The selected distance of the necked-down channel portions 84 from the hot electrode surface should be as small as possible but is preferably 5 mm or more because there must be sufficient erosion material available for a long lifetime of the electrodes. The average temperature at the surface of the electrode collars 12 and 22 depends substantially on the discharge frequency (input power). Accordingly, the melting temperature of tungsten (3650 K), for example, is almost reached at a discharge frequency of about 4 kHz. Since the temperature reached at the electrode collar 12 or 22 is directly proportional to the distance of the channel portion 84 from the electrode surface, the temperature would be approximately halved when the distance is reduced from 5 mm to 2.5 mm. In this case, however, as was already mentioned, there would not be enough material for the inevitable electrode erosion at the surface of the electrode collar 12 or 22 to actually achieve the intended increase in the lifetime of the electrodes.

As it flows through the cooling channels 83, particularly in the channel portion 84 with reduced diameter and with the channel structure 85, the coolant absorbs the excess heat occurring at the electrode collars 12 and 22 through the operation of the radiation source and gives off this heat to the heat exchanger system 8 through convection and heat conduction via the coolant reservoir 81 and is then conveyed again to the cooling channels 83 by the coolant pump unit 82.

The channel portions 84 with reduced cross section and channel structure 85 which are shown schematically in FIG. 1 are generated in the interior of the electrode housings 1 and 2 by introducing bore holes with a small diameter and subsequently providing the latter with the channel structure 85. As is shown in FIG. 3, this is preferably carried out by coating with granular material 88 comprising a metal or a metal ceramic with excellent heat conducting properties, e.g., copper, aluminum, silver, gold, tungsten or molybdenum or alloys thereof, e.g., MoCu, WCu, AgCu, or the like, or ceramics such as AlO, SiC, AlN, etc., or diamond.

The schematic views of the electrode housing 1 in FIGS. 5 a and 5 b and in FIGS. 6 a and 6 b in which cooling channels 83 and channel portions 84 are introduced show how the channel structures 85 are introduced. The procedure for the electrode housing 2 is completely analogous.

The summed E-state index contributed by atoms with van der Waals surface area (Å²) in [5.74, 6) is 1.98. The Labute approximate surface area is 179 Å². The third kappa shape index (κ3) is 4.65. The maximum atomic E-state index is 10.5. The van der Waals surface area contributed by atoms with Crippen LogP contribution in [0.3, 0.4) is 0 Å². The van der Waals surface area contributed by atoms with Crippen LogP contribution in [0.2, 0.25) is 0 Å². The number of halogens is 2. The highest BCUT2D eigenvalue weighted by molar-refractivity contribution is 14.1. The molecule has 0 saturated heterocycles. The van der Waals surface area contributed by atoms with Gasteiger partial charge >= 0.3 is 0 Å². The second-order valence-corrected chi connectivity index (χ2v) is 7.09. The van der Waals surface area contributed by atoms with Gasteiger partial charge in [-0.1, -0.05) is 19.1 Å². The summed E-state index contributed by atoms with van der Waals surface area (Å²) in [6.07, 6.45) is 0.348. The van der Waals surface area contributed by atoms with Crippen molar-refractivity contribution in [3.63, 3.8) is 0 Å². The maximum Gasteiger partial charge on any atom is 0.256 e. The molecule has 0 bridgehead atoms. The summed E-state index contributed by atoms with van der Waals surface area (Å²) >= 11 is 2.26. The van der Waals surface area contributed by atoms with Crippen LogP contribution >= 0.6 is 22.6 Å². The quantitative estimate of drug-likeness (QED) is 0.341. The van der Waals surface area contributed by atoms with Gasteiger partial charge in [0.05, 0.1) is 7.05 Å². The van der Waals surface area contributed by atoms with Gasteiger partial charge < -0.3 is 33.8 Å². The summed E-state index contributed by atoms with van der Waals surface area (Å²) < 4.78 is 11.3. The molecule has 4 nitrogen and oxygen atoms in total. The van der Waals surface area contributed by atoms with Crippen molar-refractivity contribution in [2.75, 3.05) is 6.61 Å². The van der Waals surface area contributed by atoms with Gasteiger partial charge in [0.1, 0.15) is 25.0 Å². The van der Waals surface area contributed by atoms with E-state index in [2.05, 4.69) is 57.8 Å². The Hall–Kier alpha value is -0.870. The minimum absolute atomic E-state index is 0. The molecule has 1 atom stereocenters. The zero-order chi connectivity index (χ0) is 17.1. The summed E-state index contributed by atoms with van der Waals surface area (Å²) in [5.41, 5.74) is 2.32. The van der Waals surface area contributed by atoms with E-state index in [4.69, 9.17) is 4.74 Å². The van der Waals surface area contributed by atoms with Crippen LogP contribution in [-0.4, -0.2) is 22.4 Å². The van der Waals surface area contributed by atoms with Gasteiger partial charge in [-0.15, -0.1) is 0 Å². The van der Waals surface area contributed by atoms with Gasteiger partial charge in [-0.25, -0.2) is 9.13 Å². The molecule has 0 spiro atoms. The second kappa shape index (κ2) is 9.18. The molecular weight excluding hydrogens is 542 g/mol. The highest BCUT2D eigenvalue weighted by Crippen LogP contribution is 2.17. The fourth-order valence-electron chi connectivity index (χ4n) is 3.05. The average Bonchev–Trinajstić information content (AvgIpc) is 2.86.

In order to produce the cooling structures, the electrode housing 1 according to FIG. 5 a is divided above the electrode collar 12 into two parts (or has already been manufactured in two matching parts) in which the radial cooling channels 83 corresponding to FIG. 6 a or FIG. 6 b are first incorporated, and coaxial channel portions 84 with a smaller diameter which are close to the surface are then drilled in from the separation plane A-A of the electrode housing 1. The channel structure 85 is subsequently introduced in the bore hole of the channel portion 84, which bore hole is open on one side. For this purpose, metal particles or metal ceramic particles in the form of granules 88 are applied to the inner walls of the necked-down channel portions 84 by metal coating techniques such as spraying accompanied by surface melting of the granules 88, possibly with subsequent sintering or granule bombardnent on the corresponding surfaces under high pressure, or by suitable solder connection particularly for metal ceramic granules 88). The metal particles or metal ceramic particles are then bonded almost homogeneously (e.g., melted or soldered).

The particle size of the applied granules 88 (or beads, or the like) depends on the material that is used, on the selected application technique, and on the existing cross section of the channel portion 84 in the electrode housings 1 and 2. It can range from several micrometers to several millimeters. For example, copper granules or copper pellets with particle sizes of up to 1 mm or diamond granules with particle sizes of barely more than 0.1 mm can be applied to the inner walls of the channel portions 84 under high pressure.

Heat-conducting parts are preferably made from copper or have proportions of copper, so the granules 88 should likewise comprise copper or copper alloys.

By increasing the effective surface of the channel portions 84 of the cooling channels 83 close to the surface in this way, as is shown in FIG. 3, a faster heat transfer to the circulating coolant is made possible in a simple manner. By coating the inner surfaces of the channel portions 84 with granular material 88, a heat dissipation of up to a few kW/cm2 is achieved, which comes very close to the heat dissipation achieved through the use of porous materials, although at a comparatively lower technical cost.